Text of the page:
A coast fishing lad, by an act of heroism, secures the interest of a shipowner who places him as an apprentice on board one of his ships. In company with two of his fellow apprentices he is left behind, at Alexandria, in the hands of the revolted Egyptian troops, and is present through the bombardment and the scenes of riot and bloodshed which accompanied it.
ept alive. They carry one mast.
The peculiarity of their rig is that they have no boom to their mainsail, which in shape somewhat resembles a barge-sail, and, like it, can in a moment be brailed completely up. They carry a lofty topmast and large topsails, and these they seldom lower, even when obliged to have two reefs in the mainsail. They are capital sea-boats, fast, and very handy; and it requires a good yacht to beat a bawley with a brisk wind blowing. The men are keen sailors, and when the trawls are taken up and their heads turned homewards it is always a race to be first back.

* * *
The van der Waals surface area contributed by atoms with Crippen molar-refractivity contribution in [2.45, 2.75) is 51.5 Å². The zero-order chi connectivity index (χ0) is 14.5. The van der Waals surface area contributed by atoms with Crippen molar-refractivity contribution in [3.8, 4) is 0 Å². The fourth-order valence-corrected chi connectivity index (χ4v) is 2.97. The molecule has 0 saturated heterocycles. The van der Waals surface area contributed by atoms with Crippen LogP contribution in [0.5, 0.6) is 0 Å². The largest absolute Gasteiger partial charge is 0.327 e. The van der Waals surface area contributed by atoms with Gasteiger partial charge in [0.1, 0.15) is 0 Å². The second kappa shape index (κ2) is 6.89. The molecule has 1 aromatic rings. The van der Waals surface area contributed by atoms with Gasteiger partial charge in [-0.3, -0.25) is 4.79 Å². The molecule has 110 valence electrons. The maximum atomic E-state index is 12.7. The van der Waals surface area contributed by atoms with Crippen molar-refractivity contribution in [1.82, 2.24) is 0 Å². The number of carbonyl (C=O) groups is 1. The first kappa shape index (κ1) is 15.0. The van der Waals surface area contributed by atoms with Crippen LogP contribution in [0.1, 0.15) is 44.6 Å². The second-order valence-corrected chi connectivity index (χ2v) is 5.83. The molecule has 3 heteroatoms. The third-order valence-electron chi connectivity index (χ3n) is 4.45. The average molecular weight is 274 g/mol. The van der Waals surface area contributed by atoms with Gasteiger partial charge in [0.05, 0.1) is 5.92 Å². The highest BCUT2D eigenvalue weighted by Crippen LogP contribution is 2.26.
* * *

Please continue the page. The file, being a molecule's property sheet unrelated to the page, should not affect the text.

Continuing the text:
Ten years ago all the bawleys were clinker-built--that is, with the streaks overlapping each other, as in boats; but the new bawleys are now all carvel-built, the planks being placed edge to edge, so as to give a smooth surface, as in yachts and large vessels. They now for the most part carry spinnakers, boomed out when running before the wind, and balloon foresails, thereby greatly adding to their speed in light w